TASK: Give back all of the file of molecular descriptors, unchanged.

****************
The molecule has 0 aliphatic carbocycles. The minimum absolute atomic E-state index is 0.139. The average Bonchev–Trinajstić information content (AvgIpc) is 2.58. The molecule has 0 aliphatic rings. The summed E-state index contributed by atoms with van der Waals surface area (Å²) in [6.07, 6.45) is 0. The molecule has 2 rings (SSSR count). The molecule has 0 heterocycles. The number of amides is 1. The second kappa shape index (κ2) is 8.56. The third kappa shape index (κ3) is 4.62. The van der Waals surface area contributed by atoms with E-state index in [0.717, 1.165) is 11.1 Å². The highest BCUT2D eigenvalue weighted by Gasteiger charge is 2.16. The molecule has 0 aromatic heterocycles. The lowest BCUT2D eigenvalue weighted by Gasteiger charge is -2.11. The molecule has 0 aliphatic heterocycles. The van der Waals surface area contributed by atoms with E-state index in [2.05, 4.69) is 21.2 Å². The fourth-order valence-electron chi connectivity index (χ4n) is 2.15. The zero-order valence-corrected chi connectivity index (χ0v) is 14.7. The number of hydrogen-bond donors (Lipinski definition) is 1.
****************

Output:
The molecule has 0 aliphatic carbocycles. The minimum absolute atomic E-state index is 0.139. The average Bonchev–Trinajstić information content (AvgIpc) is 2.58. The molecule has 0 aliphatic rings. The summed E-state index contributed by atoms with van der Waals surface area (Å²) in [6.07, 6.45) is 0. The molecule has 2 rings (SSSR count). The molecule has 0 heterocycles. The number of amides is 1. The second kappa shape index (κ2) is 8.56. The third kappa shape index (κ3) is 4.62. The van der Waals surface area contributed by atoms with E-state index in [0.717, 1.165) is 11.1 Å². The highest BCUT2D eigenvalue weighted by Gasteiger charge is 2.16. The molecule has 0 aromatic heterocycles. The lowest BCUT2D eigenvalue weighted by Gasteiger charge is -2.11. The molecule has 0 aliphatic heterocycles. The van der Waals surface area contributed by atoms with E-state index in [2.05, 4.69) is 21.2 Å². The fourth-order valence-electron chi connectivity index (χ4n) is 2.15. The zero-order valence-corrected chi connectivity index (χ0v) is 14.7. The number of hydrogen-bond donors (Lipinski definition) is 1.